The NFL Scouting Combine was originally designed to bring players to a common spot and get the medical evaluations done, rather than have players travel all over the country visiting teams. Over time, the combine has grown into some form of a football/athletic ability skills testing and it can lead to some very interesting decisions about personnel.
Here are 10 things to keep in mind as the combine unfolds this weekend:
1. Beware of drills in shorts
When you watch the combine on NFL Network, you will see players run around in shorts, move in and out of cones, slap bags, roll on the ground and simulate football moves. It's not football and it does very little to convince most NFL coaches that they learned anything about the football skills of these prospects. I do find it revealing, however, that you can see the desire to compete when the players go through the drills.
2. My explosion quotient
I do like to take a few of the measurables and combine the results to get an idea of an athlete's explosiveness. A football game is really a series of 65 explosions for players on both sides of the line of scrimmage, especially up front where players make violent contact on every play. Take a look at the results of the vertical jump, the standing broad jump and the bench press. Add the three results together and see if the player you like breaks the number 70. For example a 36-inch vertical, an 11-foot long jump and 30 reps on the bench equals a 77 score. That guy is explosive.
3. Look for big discrepancies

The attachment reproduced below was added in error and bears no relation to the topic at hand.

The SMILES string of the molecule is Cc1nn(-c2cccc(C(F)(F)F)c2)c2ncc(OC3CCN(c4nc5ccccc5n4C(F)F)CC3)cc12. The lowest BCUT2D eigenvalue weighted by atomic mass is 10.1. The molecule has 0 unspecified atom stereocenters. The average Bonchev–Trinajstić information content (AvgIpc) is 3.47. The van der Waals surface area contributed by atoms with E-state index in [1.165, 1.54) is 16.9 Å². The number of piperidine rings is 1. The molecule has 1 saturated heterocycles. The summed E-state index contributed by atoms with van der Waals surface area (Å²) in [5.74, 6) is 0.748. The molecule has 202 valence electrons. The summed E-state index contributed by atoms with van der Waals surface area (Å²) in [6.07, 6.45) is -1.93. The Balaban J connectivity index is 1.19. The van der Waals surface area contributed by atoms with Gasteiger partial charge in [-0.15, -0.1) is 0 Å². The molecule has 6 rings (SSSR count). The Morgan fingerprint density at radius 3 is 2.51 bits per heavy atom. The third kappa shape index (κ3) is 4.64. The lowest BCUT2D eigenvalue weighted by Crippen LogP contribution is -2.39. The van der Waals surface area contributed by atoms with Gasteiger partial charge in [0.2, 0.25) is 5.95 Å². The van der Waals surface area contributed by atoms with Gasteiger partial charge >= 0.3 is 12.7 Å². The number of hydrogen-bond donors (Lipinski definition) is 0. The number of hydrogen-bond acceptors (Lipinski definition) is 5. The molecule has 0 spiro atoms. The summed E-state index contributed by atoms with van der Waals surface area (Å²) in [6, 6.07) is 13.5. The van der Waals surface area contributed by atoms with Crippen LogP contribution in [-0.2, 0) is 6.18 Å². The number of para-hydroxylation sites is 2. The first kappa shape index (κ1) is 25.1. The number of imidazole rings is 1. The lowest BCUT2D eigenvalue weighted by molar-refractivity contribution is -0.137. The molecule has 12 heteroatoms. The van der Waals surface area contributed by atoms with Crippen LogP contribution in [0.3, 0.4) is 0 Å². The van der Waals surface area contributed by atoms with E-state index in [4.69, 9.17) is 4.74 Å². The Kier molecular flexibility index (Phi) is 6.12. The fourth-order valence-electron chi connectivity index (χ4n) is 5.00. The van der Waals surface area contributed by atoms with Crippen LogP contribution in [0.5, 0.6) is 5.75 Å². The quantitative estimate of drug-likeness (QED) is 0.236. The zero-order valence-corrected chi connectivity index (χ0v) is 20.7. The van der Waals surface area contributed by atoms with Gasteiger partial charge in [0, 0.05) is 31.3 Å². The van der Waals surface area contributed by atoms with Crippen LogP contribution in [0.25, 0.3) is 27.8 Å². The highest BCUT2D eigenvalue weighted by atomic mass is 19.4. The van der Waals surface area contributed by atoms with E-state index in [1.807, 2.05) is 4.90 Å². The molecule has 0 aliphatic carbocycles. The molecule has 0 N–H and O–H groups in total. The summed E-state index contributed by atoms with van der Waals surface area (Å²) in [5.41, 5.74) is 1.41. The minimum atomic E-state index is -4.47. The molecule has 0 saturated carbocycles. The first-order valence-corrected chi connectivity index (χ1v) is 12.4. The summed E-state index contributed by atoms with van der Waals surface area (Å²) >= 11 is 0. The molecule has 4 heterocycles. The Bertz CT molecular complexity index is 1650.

It's not uncommon to see a running back that was advertised throughout the college season as being 6-feet tall to measure in at 5-foot-10 at the combine. It is not going to hurt his stock that much. However, if an offensive left tackle that was supposed to be 6-5 measures in at 6-3, he is headed to guard. A quarterback rumored to be 6-3 that measures at 6-1 has a problem. An offensive tackle or a defensive end with short arms is going to have a red flag next to his name because certain traits like arm length are critical when comparing the player to former draft picks. A good college quarterback with small hands is going to be bumped down on some draft boards.
4. Medical surprises
Every player is going to take the same physical exam multiple times. Why all the overlap, you ask? Well, it has been my experience that a number of players fly through three or four physical exams with a clean bill of health and then all of a sudden the fifth team of doctors catches a problem that clearly affects a player's draft status. I will try to keep you up to date on any medical surprises that arise at the combine. Anyone who gets flagged by the doctors will be back for a medical re-check before the draft.
5. Listen to Mike Mayock
No one is more prepared for the combine coverage than Mike Mayock of NFL Network. Mike studies these players year-round and he has a critical eye for the combine process. Watch him on NFL Network or visit NFL.com and you will be better prepared for the personnel decisions that are made.
6. Beware the workout warrior
Inevitably, there will be a few athletes who had average college production but knock the ball out of the park when it comes to the combine. If you start hearing all kinds of buzz surrounding guys that run really fast or lift incredible amounts of weight, go check out their college production. If it is minimal, then you could be looking at a workout warrior. For the older fans, you will appreciate this as the "Mike Mamula Award." Mamula, you may recall, was a defensive end from Boston College who became a first-round pick of the Philadelphia Eagles in 1995 based almost completely on his combine performance - a performance that did not translate into a successful NFL career.